This picture captures the morning. You can see the fog, which rolled in quite suddenly the previous afternoon (while I was enjoying an ice cream cone...Cake Batter flavored ice cream is *awesome*). You can see one chunk of my photography gear. This stuff is so new, and I am so inexperienced with it, that I feel funny just saying "photography gear". And that vain Great Egret is in the scene, just about to fly away. He actually flew to the near bank, towards me, and posed some more.
American Goldfinch. He is slightly fuzzy because I was about forty three miles away from him and my biggest lense was just not good enough in this situation. One step closer and the bird would fly away. Sounds like an excuse to spend more money on photography equipment. The second image is a similar picture, just not cropped. It should give you an idea of the distance between the camera and the bird.
This is a Great Blue Heron. My friend Rich once told me that if you grabbed one by the bill, it would become very docile and could then be worn over your shoulders in the event you were chilly. Rich is never chilly.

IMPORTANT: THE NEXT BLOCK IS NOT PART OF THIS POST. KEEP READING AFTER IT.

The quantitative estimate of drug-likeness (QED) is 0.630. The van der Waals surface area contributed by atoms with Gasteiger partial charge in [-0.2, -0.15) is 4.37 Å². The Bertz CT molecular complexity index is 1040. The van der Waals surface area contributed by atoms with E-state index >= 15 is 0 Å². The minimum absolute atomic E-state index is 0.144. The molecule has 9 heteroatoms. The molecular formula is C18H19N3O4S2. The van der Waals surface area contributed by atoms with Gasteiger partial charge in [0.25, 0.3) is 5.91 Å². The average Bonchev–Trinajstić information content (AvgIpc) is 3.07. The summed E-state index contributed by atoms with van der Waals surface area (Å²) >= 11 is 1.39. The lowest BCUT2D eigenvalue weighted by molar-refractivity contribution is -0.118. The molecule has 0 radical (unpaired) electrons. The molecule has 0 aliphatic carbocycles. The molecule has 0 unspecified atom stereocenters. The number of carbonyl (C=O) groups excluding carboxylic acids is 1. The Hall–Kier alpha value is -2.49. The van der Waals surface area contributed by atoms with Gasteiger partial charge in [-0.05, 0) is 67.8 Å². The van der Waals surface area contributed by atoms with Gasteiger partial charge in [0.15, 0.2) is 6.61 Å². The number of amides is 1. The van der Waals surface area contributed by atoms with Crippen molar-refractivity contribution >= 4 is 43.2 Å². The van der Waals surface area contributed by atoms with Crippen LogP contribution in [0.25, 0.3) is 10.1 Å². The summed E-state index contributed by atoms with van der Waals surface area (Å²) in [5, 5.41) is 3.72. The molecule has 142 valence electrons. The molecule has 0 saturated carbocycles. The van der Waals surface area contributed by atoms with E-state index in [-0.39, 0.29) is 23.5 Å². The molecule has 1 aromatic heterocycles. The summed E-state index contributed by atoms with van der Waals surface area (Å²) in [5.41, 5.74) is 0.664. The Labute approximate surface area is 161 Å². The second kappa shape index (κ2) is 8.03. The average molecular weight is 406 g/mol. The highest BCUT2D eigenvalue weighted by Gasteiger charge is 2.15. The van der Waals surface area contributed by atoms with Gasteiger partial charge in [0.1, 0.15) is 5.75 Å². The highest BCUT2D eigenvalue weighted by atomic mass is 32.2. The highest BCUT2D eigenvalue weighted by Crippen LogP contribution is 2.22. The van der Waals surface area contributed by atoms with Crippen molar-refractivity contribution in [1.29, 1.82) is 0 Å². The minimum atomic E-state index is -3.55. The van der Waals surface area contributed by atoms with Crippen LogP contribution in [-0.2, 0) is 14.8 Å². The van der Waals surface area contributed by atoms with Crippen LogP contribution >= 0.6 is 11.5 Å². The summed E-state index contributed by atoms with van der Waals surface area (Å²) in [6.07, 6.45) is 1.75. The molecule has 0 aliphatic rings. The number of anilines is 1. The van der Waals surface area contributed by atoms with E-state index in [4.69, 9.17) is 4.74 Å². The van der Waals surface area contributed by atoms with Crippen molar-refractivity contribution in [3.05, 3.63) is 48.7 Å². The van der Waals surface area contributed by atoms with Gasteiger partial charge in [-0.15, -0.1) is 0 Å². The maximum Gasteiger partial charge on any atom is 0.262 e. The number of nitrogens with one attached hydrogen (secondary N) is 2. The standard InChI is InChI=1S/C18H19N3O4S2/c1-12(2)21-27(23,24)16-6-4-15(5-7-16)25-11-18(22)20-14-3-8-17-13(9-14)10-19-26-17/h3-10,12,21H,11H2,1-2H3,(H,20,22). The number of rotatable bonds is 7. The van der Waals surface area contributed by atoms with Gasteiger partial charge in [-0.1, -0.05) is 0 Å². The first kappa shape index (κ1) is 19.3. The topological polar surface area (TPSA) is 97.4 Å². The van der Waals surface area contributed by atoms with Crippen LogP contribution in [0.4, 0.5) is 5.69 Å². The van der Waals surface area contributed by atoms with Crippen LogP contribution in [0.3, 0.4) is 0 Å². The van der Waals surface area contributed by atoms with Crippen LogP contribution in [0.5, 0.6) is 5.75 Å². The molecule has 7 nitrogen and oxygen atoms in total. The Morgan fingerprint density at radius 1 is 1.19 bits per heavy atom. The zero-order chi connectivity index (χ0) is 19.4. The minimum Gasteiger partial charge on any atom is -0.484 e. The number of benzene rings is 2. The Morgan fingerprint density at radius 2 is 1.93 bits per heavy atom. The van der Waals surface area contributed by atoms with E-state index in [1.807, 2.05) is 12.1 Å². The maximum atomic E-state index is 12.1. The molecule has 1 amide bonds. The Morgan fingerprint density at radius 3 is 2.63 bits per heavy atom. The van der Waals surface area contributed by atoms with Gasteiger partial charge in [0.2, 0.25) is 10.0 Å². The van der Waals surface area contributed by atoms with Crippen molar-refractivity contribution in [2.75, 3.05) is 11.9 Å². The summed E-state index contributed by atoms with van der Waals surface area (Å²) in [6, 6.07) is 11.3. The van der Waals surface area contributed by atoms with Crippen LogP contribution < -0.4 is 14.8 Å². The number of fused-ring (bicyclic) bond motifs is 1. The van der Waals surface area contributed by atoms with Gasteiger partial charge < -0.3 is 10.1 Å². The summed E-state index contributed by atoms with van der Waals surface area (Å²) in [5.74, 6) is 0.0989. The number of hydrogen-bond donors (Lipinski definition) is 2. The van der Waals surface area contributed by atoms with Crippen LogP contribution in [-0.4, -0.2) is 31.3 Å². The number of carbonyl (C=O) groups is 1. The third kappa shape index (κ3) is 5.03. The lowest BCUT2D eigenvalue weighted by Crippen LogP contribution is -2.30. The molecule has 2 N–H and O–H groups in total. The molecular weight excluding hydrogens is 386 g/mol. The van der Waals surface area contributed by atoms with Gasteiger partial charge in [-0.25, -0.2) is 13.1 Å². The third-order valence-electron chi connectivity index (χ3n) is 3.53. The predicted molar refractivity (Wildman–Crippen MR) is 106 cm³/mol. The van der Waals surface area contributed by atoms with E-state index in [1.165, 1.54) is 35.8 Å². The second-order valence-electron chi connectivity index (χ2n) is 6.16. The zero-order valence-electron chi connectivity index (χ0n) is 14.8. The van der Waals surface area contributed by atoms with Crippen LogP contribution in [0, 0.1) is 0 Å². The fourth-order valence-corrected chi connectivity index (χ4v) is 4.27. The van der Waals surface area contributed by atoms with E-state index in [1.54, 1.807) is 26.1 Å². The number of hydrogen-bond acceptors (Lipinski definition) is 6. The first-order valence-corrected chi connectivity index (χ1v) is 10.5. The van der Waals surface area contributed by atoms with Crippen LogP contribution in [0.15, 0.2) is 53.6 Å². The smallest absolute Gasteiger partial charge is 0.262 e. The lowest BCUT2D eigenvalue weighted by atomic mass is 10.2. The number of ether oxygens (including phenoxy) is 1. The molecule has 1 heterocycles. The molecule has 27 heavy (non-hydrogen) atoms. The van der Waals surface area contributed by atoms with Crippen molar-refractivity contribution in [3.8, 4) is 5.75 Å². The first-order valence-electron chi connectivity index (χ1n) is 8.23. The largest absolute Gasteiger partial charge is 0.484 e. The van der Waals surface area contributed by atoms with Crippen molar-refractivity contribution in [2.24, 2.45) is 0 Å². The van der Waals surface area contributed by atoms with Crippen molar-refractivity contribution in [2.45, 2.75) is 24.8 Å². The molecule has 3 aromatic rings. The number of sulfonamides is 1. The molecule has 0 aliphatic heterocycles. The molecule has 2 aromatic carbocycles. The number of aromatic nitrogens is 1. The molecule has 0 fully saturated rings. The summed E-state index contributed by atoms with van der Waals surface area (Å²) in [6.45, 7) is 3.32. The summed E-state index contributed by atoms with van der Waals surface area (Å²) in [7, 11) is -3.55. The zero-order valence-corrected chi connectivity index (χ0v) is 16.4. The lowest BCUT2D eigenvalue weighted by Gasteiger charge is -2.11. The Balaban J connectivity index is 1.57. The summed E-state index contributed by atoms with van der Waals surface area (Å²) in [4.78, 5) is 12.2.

A Northern Bobwhite was grazing by the side of the Wildlife Loop. This picture was taken by my girlfriend Tammy. The bird was on the passenger side and I was driving. She did pretty well considering that I stopped the car while pointing at the bird and uttering "oooh! oooh!". Somehow she knew the translation of that mumbo jumbo was "Take a picture of that bird with the camera you are holding for me!".
Only a few people were annoyed with me while I stopped traffic on the Chincoteague Wildlife Loop to take this picture from my car. This is a Black-crowned Night-Heron. He has cool eyes.
In the first picture there are three Ibis. The two on the right are Glossy Ibis. The one on the left is White-faced Ibis. Compare how far the white skin goes around the eye, the tone (gray vs. pink) of the skin between the eye and the bill, and the color of the legs. In the second picture, there is a White-faced Ibis all by his lonesome. Note the reddish eye.
A Black Skimmer doing what Black Skimmers do. Tammy may have taken this picture. I know if I did, then I got lucky. I was struggling with big lense, auto-focus and tripod.
There must be something pretty tasty in there. The white birds are Snowy Egrets. The dark birds are Glossy Ibis. There may be one White-faced Ibis in there (the right most dark bird), but its face is obscured, so it is hard to say for sure.